To characterize the expression in R26 PA-GFP::NLS mice we analyzed mice that had been crossed to EMX1-Cre and Nestin-Cre driver lines. Both driver lines are expected to lead to broad PA-GFP::NLS expression in the brain [40], [41]. To assess possible background expression of PA-GFP::NLS despite the stop-cassette, we also analyzed the brains of R26 PA-GFP::NLS mice that do not express Cre. We found strong and broad expression of PA-GFP in brain sections from R26 PA-GFP::NLS×EMX1-Cre mice (n = 3 mice) whereas virtually no PA-GFP expression was detected in Cre-negative littermates (n = 3 mice, Figure S2A).

The mouse lines expressing PA-GFP are available from the Jackson Laboratory Repository with the JAX Stock No. 021069, 021070 and 021071.

Functional Characterization of Mice Expressing PA-GFP::NLS

After confirmation of expression of PA-GFP::NLS in the cortex using histological methods, we were interested in testing the efficiency of photolabeling neurons in the living brain. Towards this end we implanted a small cranial glass window over the auditory cortex which provided us with chronic optical access to the brain [31]. Using two-photon laser scanning microscopy in anaesthetized mice, we were able to identify PA-GFP::NLS expressing cells based on basal fluorescence at very high laser intensity settings at 900–950 nm excitation wavelength. In all three lines we were able to readily photolabel neurons at a depth of typically 100–300 µm below the dura after brief excitation at 720–750 nm at the soma (Thy1.2#6: Figure 4A–C; Thy1.2#5: Figure 5A; R26 PA-GFP::NLS: Figure S2B). The two-photon approach provided us with sufficient resolution to label single, nearby neurons (Figure 4A) without labeling neurons above or below the focal plane (Figure 4B, C). This would not have been achievable using conventional one-photon excitation.

Figure 4. Photolabeling of neurons in vivo.

A: Two-photon images of individual neurons consecutively photolabeled in vivo. Nearby neurons can be labeled with high precision. The time interval between photolabeling of single cells was ∼1 min. The imaging depth was ∼150 µm B: Bulk labeling of neurons in a cross shaped ROI. C: Side view of an image stack showing the same neurons displayed in (B). Note, only neurons in the plane of activation were photolabeled. D: Intensity of the photolabel at the soma at various time points after photolabeling. Points represent individual measurements (n = 4−9 measurements from 30 neurons). Red line indicates double exponential fit to the fluorescence decay. Individual photolabeled neurons can be found for more than one day. E: Re-labeling of previously photolabeled neurons. Lines represent normalized fluorescence intensity at the soma of individual neurons directly after initial photolabeling, after more than 24 hours and directly after second photolabeling.

Figure 5. Photolabeling reveals dendritic morphology.

A: Maximum intensity projection of an image stack taken in vivo of a previously photolabeled neuron (left). Side projection of the stack (middle) and in silico reconstruction of the neuron (right). B: Side projection of another putative pyramidal cell (left) and reconstruction (right). C: Side projection of an image stack taken in vivo of a putative interneuron (left) and reconstruction (right). All scale bars indicate 100 µm (see also Figure S3).

How long does the photolabel persist? We again implanted mice with cranial windows and photolabeled individual neurons in cortical layers 2/3. We re-visited the neurons at various time intervals up to two days and acquired images with identical power and detection settings (line Thy1.2#5, n = 3 mice, 30 neurons, each imaged at 4–9 time points after photolabeling). We found that the fluorescence intensity at the soma decays significantly over the time course of hours to days (Figure 4D). Based on our previous observations in primary neuronal cultures we reasoned that two processes could have a major influence on the decay: at a shorter time scale the diffusion of the activated PA-GFP::NLS from the soma into the dendrites and at a longer time scale the turnover of the fluorescent protein itself [42]. The decay of fluorescence over time f(t) could be well approximated by the following double exponential function:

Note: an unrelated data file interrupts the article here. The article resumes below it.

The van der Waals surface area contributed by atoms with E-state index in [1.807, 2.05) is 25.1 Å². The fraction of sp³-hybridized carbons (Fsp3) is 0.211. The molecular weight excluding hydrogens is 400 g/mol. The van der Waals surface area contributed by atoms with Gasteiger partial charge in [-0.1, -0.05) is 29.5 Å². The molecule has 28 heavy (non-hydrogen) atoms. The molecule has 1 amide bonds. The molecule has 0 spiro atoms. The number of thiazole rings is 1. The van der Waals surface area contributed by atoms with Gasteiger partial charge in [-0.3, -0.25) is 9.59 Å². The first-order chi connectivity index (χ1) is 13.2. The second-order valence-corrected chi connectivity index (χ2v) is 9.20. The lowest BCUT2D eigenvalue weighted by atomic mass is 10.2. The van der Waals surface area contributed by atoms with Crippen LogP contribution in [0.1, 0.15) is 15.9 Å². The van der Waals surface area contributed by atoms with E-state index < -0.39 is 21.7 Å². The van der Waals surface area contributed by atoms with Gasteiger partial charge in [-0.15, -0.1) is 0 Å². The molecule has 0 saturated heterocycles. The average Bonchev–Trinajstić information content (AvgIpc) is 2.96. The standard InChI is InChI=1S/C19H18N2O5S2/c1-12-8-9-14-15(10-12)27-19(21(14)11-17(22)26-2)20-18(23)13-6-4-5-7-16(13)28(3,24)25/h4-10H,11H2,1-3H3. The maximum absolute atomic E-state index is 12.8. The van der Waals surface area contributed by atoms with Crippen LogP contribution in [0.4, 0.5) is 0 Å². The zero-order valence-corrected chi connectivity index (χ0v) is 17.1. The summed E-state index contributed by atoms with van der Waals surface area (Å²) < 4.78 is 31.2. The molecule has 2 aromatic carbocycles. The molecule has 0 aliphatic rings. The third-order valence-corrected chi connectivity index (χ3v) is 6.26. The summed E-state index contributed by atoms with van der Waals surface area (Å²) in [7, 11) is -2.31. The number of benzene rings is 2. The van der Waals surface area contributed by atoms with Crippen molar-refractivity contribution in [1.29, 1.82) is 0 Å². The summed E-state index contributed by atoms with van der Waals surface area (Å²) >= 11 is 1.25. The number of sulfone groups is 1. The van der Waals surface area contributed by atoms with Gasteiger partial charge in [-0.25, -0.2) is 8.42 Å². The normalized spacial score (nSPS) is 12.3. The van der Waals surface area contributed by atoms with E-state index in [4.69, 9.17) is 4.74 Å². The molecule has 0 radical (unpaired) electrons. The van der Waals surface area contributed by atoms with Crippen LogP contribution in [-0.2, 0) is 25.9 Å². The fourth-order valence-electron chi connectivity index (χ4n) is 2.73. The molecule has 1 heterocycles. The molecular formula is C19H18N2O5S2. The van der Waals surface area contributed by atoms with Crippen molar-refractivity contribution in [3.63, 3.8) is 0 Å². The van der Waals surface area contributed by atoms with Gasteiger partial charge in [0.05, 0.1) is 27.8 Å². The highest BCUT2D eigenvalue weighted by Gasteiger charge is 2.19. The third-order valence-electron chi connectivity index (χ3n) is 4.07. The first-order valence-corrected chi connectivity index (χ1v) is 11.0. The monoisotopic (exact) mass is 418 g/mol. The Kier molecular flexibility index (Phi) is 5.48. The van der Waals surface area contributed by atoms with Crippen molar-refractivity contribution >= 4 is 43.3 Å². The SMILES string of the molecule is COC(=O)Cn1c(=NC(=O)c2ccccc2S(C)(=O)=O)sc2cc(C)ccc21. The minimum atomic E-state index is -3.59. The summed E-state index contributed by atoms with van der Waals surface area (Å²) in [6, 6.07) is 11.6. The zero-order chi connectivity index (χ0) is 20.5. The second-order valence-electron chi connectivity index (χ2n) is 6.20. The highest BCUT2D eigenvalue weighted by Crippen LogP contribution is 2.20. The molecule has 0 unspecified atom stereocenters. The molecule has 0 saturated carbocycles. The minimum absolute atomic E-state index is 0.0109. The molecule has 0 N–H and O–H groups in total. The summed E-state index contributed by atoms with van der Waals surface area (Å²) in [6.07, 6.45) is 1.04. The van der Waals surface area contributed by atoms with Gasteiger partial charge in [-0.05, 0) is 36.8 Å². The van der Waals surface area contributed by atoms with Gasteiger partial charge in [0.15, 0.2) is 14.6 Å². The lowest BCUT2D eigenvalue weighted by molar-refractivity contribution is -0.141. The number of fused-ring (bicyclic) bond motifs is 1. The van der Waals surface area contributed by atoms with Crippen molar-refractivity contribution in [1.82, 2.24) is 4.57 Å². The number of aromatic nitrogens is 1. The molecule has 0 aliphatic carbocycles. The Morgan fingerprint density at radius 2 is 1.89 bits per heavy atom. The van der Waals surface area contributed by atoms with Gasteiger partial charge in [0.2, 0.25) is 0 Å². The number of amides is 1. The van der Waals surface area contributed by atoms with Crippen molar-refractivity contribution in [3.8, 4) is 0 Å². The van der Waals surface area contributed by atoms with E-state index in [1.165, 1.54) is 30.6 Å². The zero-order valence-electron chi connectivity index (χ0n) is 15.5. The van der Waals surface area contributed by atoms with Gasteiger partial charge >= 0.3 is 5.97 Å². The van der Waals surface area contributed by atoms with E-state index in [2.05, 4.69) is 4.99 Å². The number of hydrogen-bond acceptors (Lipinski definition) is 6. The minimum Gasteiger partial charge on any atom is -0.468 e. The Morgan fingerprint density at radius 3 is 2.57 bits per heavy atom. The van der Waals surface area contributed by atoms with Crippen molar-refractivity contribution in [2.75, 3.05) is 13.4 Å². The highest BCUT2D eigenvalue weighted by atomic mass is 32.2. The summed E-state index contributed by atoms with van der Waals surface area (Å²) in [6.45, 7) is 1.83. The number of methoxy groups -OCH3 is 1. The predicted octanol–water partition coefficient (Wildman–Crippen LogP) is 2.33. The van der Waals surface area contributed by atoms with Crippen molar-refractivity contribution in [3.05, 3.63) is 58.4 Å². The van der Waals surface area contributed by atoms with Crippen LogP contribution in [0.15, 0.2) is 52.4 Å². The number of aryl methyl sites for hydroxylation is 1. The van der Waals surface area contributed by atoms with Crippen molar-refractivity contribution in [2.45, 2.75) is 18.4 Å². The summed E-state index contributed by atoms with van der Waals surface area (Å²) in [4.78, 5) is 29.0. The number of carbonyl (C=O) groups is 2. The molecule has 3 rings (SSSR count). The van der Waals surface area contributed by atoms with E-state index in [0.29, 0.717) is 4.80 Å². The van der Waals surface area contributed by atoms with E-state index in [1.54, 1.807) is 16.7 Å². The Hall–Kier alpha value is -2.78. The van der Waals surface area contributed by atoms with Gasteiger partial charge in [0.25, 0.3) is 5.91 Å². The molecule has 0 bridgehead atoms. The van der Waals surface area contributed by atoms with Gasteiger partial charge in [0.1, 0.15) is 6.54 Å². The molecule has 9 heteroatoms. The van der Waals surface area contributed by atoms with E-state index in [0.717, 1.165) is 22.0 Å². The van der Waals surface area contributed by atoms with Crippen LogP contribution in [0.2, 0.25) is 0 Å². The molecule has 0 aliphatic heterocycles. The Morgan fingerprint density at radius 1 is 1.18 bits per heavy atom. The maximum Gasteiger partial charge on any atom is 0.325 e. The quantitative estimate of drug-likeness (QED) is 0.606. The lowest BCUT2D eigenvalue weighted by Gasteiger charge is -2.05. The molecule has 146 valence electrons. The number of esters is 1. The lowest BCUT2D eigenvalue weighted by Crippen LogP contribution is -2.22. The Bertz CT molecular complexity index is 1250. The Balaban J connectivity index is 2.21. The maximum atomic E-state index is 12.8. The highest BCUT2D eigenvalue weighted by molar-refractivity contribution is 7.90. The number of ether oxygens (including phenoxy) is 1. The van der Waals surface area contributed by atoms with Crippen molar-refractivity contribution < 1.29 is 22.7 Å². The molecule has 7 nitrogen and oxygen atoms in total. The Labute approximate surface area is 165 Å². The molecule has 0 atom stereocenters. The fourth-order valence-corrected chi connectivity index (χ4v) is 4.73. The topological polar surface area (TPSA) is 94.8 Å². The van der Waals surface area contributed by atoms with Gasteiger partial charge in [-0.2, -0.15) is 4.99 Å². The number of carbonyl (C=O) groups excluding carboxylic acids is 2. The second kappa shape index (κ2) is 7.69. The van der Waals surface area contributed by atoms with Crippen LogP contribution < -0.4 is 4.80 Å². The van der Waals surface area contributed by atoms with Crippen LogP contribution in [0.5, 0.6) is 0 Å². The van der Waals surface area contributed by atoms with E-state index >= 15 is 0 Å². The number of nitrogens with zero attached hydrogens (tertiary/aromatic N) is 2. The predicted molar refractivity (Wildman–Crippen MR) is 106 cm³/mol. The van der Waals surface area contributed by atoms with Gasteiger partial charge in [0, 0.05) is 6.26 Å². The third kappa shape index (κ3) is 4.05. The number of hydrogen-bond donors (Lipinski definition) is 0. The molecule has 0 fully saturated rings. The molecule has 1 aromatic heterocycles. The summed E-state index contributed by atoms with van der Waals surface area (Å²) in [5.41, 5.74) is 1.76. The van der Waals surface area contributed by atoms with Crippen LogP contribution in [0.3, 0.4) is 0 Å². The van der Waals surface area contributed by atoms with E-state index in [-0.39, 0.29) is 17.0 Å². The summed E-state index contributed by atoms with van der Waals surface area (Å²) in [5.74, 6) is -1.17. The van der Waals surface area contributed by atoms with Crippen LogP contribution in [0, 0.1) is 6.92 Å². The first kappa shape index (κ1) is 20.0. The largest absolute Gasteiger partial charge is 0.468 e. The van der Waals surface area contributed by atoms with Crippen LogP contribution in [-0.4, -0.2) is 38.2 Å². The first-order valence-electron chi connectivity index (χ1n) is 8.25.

The fitted parameters were: a1 = 0.27; 1 = 1.2 hrs; a2 = 0.66; 2 = 9.3 hrs and c = 0.06.

Despite this loss of fluorescence, strongly labeled somata could be readily re-identified for intervals for more than a day after in vivo labeling. Interestingly, we found that 8 out of 13 neurons that had been photolabeled previously could be re-labeled to fluorescence intensities between 45–85% of the intensity observed after the previous photoactivation (Figure 4E). Taken together, these experiments demonstrated that the genetically modified mice allow photolabeling of individual neurons with good signal/noise ratio for more than a day.

After photolabeling of cultured neurons expressing PA-GFP::NLS at the soma we observed an increase in fluorescence of the neurites that was likely due to diffusion of activated PA-GFP. To test to what extent this effect would also occur in vivo and could potentially provide morphological information we performed a series of photolabeling experiments in which we strongly and repeatedly activated the soma of individual neurons for 3 times during the period of 45 minutes (line Thy1.2#5, n = 7 neurons from 4 mice). After photolabeling we acquired image stacks of the labeled neurons and we found that this protocol lead to an intense labeling of neuronal dendrites. The label was strong enough that it could be used for anatomical tracing of neurites. We predominantly found morphologies consistent with layer 2/3 pyramidal neurons (Figure 5A, B) and only few neurons with more star-shaped arborizations that could represent putative interneurons (Figure 5C). In our hands, it was not possible to identify axons likely due to the decreasing quality of imaging conditions towards deeper layers. Furthermore, we were not able to image individual spines due to bleaching. Photolabeling could also be efficiently performed in acute brain slices prepared from mice expressing PA-GFP::NLS, which could be advantageous for targeted dendritic patching of selected neurons in vitro (Figure S3). Together, these findings show that PA-GFP::NLS expressing mice can provide morphological information of selected neurons that can be used for cell type identification.